One incident at Milton, Tennessee, in March, 1863, was described to General Duke by an eyewitness. Martin's regiment had been ordered to charge a Union battery and capture it or keep it busy. They were repulsed at the first onset, but Martin rallied them from the rear and then, some distance in advance, again led them against the hill. "Just here," says the eyewitness quoted by Duke, "Martin performed one of those acts of heroic but useless courage, too common among our officers. When his regiment wavered and commenced to fall back, he halted until he was left alone; then at a slow walk rode to the pike, and with his hat off rode slowly out of fire. He was splendidly mounted, wore in his hat a long black plume, was himself a large and striking figure, and I have often thought that it was the handsomest picture of true and desperate courage I saw in the war." 3
At McMinnville, Tennessee, in 1863, Martin received a bullet-wound in the lung, and was laid up for several months. He was at the head of his regiment on Morgan's disastrous raid into Ohio; he escaped into West Virginia with four hundred troops, and was soon clearing the country in East Tennessee of bushwhackers while Morgan's scattered troops were reassembling at Morristown.
This remnant of Morgan's command under Martin fought in Forrest's division at the battle of Chickamauga. Johnson says: "Colonel Martin, with one of the battalions, was chosen to open in advance of our infantry the great battle of Chickamauga, on the right. By their gallantry in charging and running out of their fortified position the Federal infantry, the Kentuckians attracted the attention of General Hill, who sought out General Forrest during the thickest of the fight and complimented him on their action. Subsequent to the battle it was again Martin who, with his battalion, drove the defeated Federals out of their advanced works at Chattanooga... It was a memorable morning the next day after this brilliant feat of arms; Martin had formed our boys in the outskirts of Chattanooga, when General Forrest came riding down the line of the Kentucky battalion, and taking off his hat in honor of the prowess they had shown, exclaimed, 'Any man who says that Morgan's men are not good soldiers and fine fighters tells a damn lie!'"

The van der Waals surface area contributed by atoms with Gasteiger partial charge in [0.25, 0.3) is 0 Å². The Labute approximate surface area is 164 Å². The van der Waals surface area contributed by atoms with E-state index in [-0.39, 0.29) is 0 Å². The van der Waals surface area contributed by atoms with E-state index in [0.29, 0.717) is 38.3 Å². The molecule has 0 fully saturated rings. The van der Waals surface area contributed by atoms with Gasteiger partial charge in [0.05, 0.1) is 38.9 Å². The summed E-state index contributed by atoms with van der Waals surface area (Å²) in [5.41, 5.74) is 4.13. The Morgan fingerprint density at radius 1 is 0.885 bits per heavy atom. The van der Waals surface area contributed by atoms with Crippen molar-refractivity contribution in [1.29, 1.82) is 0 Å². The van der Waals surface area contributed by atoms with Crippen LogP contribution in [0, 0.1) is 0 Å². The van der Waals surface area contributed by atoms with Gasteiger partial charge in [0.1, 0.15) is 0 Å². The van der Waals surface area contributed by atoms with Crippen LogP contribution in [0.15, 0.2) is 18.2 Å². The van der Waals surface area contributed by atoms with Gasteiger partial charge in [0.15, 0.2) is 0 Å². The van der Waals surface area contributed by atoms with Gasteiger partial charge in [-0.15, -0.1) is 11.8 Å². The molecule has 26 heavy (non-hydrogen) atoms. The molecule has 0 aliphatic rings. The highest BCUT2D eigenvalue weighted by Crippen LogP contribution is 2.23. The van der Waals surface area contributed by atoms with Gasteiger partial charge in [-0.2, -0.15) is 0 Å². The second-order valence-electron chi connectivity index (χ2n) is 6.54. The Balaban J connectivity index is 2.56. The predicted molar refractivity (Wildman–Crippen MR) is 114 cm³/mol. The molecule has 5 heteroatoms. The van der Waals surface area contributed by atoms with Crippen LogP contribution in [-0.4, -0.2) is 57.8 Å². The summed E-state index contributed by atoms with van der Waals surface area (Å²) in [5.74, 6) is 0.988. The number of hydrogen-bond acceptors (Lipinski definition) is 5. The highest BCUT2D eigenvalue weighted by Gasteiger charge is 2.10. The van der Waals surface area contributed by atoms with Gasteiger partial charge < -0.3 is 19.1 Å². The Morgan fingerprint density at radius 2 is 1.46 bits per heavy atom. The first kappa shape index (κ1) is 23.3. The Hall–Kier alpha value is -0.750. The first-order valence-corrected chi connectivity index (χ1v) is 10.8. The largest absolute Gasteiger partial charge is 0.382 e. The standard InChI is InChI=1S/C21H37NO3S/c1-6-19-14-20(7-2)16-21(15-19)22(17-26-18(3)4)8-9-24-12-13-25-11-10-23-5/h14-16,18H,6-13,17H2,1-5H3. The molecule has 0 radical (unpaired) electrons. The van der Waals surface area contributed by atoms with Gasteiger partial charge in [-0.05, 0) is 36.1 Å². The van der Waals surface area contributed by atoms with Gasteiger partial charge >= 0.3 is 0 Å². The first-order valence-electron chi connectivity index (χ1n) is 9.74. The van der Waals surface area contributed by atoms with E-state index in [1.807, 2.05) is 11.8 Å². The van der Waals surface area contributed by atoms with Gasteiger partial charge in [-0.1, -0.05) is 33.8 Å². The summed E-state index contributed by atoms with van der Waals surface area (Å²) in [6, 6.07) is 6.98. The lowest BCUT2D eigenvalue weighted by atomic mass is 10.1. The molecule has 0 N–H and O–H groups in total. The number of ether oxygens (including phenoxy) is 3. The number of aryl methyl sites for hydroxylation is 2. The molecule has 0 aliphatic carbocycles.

Duke says that this regiment of Morgan's men at Chickamauga, under Colonel Martin, "fired the first and last shots in that terrible struggle."
After Chickamauga, Colonel Martin chose a small detail and started for Western Kentucky to recruit a new regiment, most of his men being in Northern prisons or dead. He had many adventures in Christian, Trigg, and Hopkins counties. In December, 1863, at the head of his recruits, he entered Muhlenberg, and at eight o'clock at night charged unprotected Greenville, his men yelling like Indians. Captain Headley thus records the incident: